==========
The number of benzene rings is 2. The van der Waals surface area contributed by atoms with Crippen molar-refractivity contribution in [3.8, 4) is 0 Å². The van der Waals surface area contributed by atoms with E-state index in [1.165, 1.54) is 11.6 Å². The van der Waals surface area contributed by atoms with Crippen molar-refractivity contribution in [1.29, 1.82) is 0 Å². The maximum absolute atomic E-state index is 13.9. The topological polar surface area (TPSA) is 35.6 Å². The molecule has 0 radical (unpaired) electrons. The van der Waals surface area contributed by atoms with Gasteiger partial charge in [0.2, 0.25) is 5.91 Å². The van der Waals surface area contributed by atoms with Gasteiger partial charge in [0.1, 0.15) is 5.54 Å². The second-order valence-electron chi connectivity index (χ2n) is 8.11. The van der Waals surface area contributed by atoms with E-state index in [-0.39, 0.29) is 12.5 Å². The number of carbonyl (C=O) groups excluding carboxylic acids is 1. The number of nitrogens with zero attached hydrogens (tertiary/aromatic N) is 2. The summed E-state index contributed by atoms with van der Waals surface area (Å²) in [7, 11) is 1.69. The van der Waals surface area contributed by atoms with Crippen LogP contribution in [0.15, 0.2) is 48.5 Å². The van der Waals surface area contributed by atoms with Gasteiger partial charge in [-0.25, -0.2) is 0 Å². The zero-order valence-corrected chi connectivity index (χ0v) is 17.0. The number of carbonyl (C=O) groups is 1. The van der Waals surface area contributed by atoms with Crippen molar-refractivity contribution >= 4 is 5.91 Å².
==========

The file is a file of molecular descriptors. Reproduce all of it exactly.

The number of benzene rings is 2. The van der Waals surface area contributed by atoms with Crippen molar-refractivity contribution in [3.8, 4) is 0 Å². The van der Waals surface area contributed by atoms with E-state index in [1.165, 1.54) is 11.6 Å². The van der Waals surface area contributed by atoms with Crippen molar-refractivity contribution in [1.29, 1.82) is 0 Å². The maximum absolute atomic E-state index is 13.9. The topological polar surface area (TPSA) is 35.6 Å². The molecule has 0 radical (unpaired) electrons. The van der Waals surface area contributed by atoms with Gasteiger partial charge in [0.2, 0.25) is 5.91 Å². The van der Waals surface area contributed by atoms with Gasteiger partial charge in [0.1, 0.15) is 5.54 Å². The second-order valence-electron chi connectivity index (χ2n) is 8.11. The van der Waals surface area contributed by atoms with E-state index in [-0.39, 0.29) is 12.5 Å². The number of carbonyl (C=O) groups excluding carboxylic acids is 1. The number of nitrogens with zero attached hydrogens (tertiary/aromatic N) is 2. The summed E-state index contributed by atoms with van der Waals surface area (Å²) in [7, 11) is 1.69. The van der Waals surface area contributed by atoms with Crippen LogP contribution in [0.15, 0.2) is 48.5 Å². The van der Waals surface area contributed by atoms with Gasteiger partial charge in [-0.25, -0.2) is 0 Å². The zero-order valence-corrected chi connectivity index (χ0v) is 17.0. The number of carbonyl (C=O) groups is 1. The van der Waals surface area contributed by atoms with Crippen molar-refractivity contribution >= 4 is 5.91 Å².